Medications over their expiry date can pose health risks
26th July 2012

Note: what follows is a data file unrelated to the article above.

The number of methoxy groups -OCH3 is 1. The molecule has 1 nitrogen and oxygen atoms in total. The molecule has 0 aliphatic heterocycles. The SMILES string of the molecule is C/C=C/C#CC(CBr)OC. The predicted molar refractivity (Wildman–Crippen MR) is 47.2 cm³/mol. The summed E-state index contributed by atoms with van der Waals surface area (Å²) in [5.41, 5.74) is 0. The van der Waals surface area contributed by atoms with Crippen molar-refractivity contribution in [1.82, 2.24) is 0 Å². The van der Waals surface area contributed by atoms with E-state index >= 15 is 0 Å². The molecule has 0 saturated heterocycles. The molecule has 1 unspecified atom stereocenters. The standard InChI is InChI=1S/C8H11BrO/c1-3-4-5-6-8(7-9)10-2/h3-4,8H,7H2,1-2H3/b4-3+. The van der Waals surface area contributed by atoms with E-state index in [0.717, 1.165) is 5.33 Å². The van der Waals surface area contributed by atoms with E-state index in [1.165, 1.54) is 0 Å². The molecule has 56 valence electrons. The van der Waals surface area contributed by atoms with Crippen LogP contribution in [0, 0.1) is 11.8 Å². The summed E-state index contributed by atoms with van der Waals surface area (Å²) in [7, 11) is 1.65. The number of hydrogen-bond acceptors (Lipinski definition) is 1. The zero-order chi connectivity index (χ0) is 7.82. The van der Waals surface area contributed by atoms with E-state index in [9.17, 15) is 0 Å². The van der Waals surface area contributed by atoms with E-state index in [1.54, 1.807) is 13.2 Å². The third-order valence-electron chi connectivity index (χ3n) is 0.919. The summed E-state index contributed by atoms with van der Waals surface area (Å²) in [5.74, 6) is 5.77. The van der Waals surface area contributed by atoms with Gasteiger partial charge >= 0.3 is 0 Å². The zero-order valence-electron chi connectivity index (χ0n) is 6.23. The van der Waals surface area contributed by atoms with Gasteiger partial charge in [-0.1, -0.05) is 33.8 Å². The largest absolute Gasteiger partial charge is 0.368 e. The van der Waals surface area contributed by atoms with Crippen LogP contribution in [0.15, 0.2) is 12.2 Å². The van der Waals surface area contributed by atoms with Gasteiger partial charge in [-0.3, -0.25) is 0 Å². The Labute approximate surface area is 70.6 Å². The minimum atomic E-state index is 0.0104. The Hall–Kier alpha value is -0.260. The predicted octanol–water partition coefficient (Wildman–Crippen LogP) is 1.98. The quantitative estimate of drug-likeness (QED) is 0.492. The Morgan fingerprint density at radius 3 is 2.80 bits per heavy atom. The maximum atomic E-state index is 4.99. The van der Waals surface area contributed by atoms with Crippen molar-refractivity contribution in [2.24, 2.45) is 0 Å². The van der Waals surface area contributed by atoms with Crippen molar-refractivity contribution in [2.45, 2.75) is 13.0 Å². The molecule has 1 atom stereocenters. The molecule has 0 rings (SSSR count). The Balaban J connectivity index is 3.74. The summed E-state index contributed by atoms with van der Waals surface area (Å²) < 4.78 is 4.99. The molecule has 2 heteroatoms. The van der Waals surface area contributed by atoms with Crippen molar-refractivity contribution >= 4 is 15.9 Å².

A survey conducted on behalf of over the counter medicine range Care, has found that an alarming two-thirds of all adults could possess and use medication that has long passed its date of expiration. The worrying statistic was determined after 5,000 adults were quizzed. The results indicated that a quarter of British adults have willingly ingested out of date medicine, clearly unaware of the health risks this could pose to them. A further 7% were under the assumption that medicines do not have a shelf life. More results from the study show that approximately two-fifths of adults do not bother to look at the important patient information leaflets provided with medications, and 12% admitted that they simply just guess what the right dose is that they should take. The figure of 62% of adults having medicine out of date, works out at roughly 73 million out of date products just in the UK alone. Health authorities may now need to act and devise a scheme to help encourage people to regularly check the medicines they have sitting in their cabinets at home, see if they are in date, and if not – then dispose of them in a safe manner. A London based GP, Dr Sarah Jarvis, says, “It is extremely worrying to hear so many of us are taking out of date medicines. Just like food that goes off, medicines past their expiry date can deteriorate and make you ill. You need to be particularly careful with your eyes, nose or a wound as these areas are especially prone to letting in bacteria.” Dr Jarvis’ comments were supported by English Pharmacy Board member Sid Dajani who commented, “People are risking their lives by not taking the use by dates on their medicines seriously. The danger is what they don't do for you - anti-seizure drugs resulting in fits, people with asthma suffocating because their blue inhaler doesn't work or pregnancy tests showing a false negative because the active HCG reagent is too old. I urge everybody to check the use by date before taking medication, and to return out of date medicines to their local pharmacy where they'll be disposed of safely.” Medical Specialists Pharmacy advise that you never simply place unused or expired medicines into the rubbish bin or flush them down the toilet. For instance, there is a big risk that babies and children will get the medicine from the bin and ingest them. Also, medication can eventually end up contaminating local drinking water systems after being flushed down the toilet or be hazardous to the environment. You should take unwanted or expired medicines to a pharmacy, who can dispose of them safely. In regards to Medical Specialists Pharmacy, you do not ever need to worry about out of date products. We have a strict and rigorous system in place that ensures all of our prescription medications such as Viagra, Cialis, Propecia, Dianette, etc. are well in-date, and this applies to our chemist shop items too such as condoms and hair loss products such as Alpecin shampoo.